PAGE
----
Saturday, March 19, 2011

Change is in the air

Spring is a wonderful time of renewal and rebirth. It's a glorious...

Yeah, fine...get to the point already!


I just finished my last set of Animation Mentor campus crits...not just for this term, but possibly for good. That's the change to which I mysteriously alluded in my Facebook status earlier this week. I will not be returning as a campus mentor in the spring, and it's possible that I will not do any more mentoring with AM in the future.

My five-and-a-half years as a mentor with AM have been quite an experience. I've learned a ton, met a lot of amazing people, and enjoyed the opportunity to share my meager knowledge of animation and the entertainment industry. It's also been a bit of an emotional roller-coaster, particularly during the past three years after I set aside animation in favor of programming and TD work at Reel FX. The decision to step away from mentoring at AM is partly because of that roller-coaster, and partly because of other things happening in my life right now. While I will miss the regular interaction with AM staff and all the aspiring animators in the program, this change really is for the best.

To everyone at Animation Mentor -- staff, students, and graduates -- I express my deepest thanks for an amazing experience. While I won't be on the school site after the end of next week, or walking in costume across the stage at future graduation ceremonies, I hope to stay in touch with as many of you as possible, and wish you all the best in your animation journey.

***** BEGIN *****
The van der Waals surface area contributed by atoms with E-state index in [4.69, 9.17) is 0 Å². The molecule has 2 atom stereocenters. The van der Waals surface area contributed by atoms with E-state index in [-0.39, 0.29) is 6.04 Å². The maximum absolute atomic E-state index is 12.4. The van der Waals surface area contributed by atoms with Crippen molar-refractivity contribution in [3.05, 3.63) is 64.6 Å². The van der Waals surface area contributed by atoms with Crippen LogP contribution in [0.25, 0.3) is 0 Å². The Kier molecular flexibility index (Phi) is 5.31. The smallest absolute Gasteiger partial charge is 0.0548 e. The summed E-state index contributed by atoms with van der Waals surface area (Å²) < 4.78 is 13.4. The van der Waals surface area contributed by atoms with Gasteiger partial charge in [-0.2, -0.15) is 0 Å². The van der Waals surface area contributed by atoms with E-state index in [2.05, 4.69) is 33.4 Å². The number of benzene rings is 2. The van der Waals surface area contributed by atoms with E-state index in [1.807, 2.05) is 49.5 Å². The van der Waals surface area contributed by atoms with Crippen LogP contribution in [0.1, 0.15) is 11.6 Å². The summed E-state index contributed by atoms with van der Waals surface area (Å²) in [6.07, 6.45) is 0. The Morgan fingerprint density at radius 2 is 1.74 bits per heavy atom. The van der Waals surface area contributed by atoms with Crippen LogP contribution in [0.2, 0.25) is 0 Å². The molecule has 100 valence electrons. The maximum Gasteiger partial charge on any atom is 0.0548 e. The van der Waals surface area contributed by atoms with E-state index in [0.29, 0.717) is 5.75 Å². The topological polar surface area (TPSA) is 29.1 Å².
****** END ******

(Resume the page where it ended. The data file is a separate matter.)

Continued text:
Friday, March 18, 2011

Maya/Qt posts delayed indefinitely

I probably should have posted this some time ago, but the reality of the situation is that I have no idea when I'll get back to the Maya/Qt materials. I haven't done any further work with Qt at Reel FX since I initially wrote about it. Part of that is because our current projects are all using Maya 2010, but the biggest issue is that the majority of the Maya tools that I develop at Reel FX need to work both in-house and for our ever-morphing collection of remote animators.

While the crew at the studio have set up an efficient Maya/Qt workflow for internal use, setting up a home system to get Maya and Qt talking nicely appears to be a bit of a chore (to put it mildly). It's tricky enough troubleshooting the problems that remote animators sometimes encounter while setting up their systems to work with our pipeline and tools. Putting them through Qt setup process on top of that would be asking a bit too much.

Once we have a project that will use Maya 2011 and I dive back into Qt work, I may bring this back up, but the remote situation is the key factor. Without a way to ensure that our remote artists can *easily* get the same Qt UI results that we do, it's not worth the development effort.